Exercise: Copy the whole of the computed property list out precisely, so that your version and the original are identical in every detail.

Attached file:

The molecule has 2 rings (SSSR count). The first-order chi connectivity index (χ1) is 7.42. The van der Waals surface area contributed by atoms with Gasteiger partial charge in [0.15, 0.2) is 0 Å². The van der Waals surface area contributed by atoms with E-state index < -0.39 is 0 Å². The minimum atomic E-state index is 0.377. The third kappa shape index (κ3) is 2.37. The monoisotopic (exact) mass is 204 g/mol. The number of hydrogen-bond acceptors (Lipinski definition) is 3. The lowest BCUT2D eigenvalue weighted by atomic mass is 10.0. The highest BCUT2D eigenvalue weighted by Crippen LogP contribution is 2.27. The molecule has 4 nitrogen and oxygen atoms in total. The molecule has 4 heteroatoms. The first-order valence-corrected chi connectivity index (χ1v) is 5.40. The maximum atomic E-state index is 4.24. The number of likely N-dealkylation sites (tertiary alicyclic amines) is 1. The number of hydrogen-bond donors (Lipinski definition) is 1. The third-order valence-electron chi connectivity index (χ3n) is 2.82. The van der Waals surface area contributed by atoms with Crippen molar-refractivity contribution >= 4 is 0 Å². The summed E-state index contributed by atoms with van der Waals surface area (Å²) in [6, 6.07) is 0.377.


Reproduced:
The molecule has 2 rings (SSSR count). The first-order chi connectivity index (χ1) is 7.42. The van der Waals surface area contributed by atoms with Gasteiger partial charge in [0.15, 0.2) is 0 Å². The van der Waals surface area contributed by atoms with E-state index < -0.39 is 0 Å². The minimum atomic E-state index is 0.377. The third kappa shape index (κ3) is 2.37. The monoisotopic (exact) mass is 204 g/mol. The number of hydrogen-bond acceptors (Lipinski definition) is 3. The lowest BCUT2D eigenvalue weighted by atomic mass is 10.0. The highest BCUT2D eigenvalue weighted by Crippen LogP contribution is 2.27. The molecule has 4 nitrogen and oxygen atoms in total. The molecule has 4 heteroatoms. The first-order valence-corrected chi connectivity index (χ1v) is 5.40. The maximum atomic E-state index is 4.24. The number of likely N-dealkylation sites (tertiary alicyclic amines) is 1. The number of hydrogen-bond donors (Lipinski definition) is 1. The third-order valence-electron chi connectivity index (χ3n) is 2.82. The van der Waals surface area contributed by atoms with Crippen molar-refractivity contribution >= 4 is 0 Å². The summed E-state index contributed by atoms with van der Waals surface area (Å²) in [6, 6.07) is 0.377.